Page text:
We need to talk about EDA week.

22-28 February is Eating Disorders Awareness Week. This year, the UK is almost in tandem with the USA equivalent, which runs from 21-27 February. So all week, articles about the need to raise awareness of eating disorders and their devastating effects have been popping up in the media. And with a few exceptions, like this article, the majority of coverage has been repeating the same themes: being emaciated is dangerous (but so shocking and sensational, look how many clicks we get if we include photos), the media is harmful (and let’s pretend printing that line means we have no further responsibility to change), teenagers need to learn to love their bodies (and on the next page, Shock as Corrie Star Gains 2 Stone! How To Lose 20lbs In A Month!).

I take no issue with any of those three facts independent of each other. Eating disorders do have an extremely high mortality rate, possibly even the highest of any mental health condition, although I do sometimes wonder whether that would still hold if anyone bothered to pay attention to less media friendly, trauma-related consequences like dissociative identity disorder or certain personality disorders. A related issue is that when people hear this statistic about premature deaths, which varies from 10-20% of people experiencing eating disorders, they automatically think of anorexia and organ failure. In reality, studies such as these two from 2009 and 2011 have found mortality rates comparable to anorexia in bulimia and eating disorders not otherwise specified, with suicide being a leading cause of death. Yet this fact doesn’t sink in: not for the general public, where a quick poll of any group no more than conversationally familiar with eating disorders will show most think anorexia is the most common and most severe; and not in the medical professions, where eating disorders are treated hierarchically, with many areas of the UK refusing even outpatient therapy to people with a BMI over 17.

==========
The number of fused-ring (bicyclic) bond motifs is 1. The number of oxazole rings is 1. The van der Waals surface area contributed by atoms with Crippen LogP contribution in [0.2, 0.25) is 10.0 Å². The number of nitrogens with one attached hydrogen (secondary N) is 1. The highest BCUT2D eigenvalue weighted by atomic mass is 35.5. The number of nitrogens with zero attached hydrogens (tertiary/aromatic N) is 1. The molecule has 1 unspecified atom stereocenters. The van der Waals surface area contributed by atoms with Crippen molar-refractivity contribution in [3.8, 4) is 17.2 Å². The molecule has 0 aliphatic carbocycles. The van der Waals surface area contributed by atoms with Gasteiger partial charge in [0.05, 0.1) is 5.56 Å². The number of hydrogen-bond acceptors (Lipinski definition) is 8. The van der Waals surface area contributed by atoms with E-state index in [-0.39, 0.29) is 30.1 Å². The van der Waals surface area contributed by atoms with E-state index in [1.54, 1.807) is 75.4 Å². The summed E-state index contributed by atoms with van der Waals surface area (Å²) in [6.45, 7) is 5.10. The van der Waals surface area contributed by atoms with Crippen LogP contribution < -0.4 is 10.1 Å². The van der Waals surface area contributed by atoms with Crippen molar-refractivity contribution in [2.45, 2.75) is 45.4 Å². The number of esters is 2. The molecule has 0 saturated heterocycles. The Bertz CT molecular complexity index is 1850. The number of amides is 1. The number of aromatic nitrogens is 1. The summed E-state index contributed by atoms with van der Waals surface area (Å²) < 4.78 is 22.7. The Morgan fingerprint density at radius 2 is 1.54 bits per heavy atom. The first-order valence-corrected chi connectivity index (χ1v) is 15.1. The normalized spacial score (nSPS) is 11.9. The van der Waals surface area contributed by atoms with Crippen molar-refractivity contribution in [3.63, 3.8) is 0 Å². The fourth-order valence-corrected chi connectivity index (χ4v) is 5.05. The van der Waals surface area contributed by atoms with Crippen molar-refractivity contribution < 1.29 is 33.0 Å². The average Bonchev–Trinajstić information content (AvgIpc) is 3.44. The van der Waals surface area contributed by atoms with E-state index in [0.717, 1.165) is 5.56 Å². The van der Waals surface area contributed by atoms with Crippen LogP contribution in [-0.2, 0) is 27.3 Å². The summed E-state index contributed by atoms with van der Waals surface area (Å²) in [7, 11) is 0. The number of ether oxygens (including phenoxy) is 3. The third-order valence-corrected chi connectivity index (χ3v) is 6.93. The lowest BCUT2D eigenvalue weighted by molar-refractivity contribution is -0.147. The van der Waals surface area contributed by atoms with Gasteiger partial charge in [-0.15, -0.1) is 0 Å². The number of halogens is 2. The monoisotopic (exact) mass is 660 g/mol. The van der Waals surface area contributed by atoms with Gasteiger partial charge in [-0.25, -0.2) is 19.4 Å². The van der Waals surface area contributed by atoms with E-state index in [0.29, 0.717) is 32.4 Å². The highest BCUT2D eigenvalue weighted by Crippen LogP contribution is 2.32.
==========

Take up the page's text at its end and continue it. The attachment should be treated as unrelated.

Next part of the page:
A further problem is the homogeneity of the personal narratives which make it into the media. The general public could almost be forgiven for assuming that anorexia is the most common and most deadly, and that it is the sole problem of white teenage girls from ‘good’ (read: affluent) families, because that describes 99% of stories published by the press. Even someone looking at my current client base might suggest this conclusion, since I overwhelmingly see students whose parents can afford private therapy. However, the problem is far more complex just below the surface.

My average client does have a privileged background, and a pretty stereotypical presentation. Most also have high-achieving parents, and have experienced no obvious trauma or deprivation. Many have fairly ‘simple’ eating disorders (as much as a serious mental health condition can ever be called simple), in which an attempt to eat more healthily or to lose a few pounds resulted in a self-perpetuating behavioural loop of restriction or bingeing and purging, possibly because some people are genetically predisposed to react this way to restrictive or chaotic eating patterns. That doesn’t mean that the assumptions made by the uninitiated are correct, because without exception, their eating disorders cause misery and chaos, none of them are immune to death or permanent disability, and all are confused and distressed by their inability to ‘pull themselves together’ and eat, despite high intelligence, ambition, and motivation. None would genuinely choose to do this for attention, or to look like a model. These are young people in a huge amount of trouble, and they deserve appropriate support and treatment. Luckily, many seem to make a full recovery.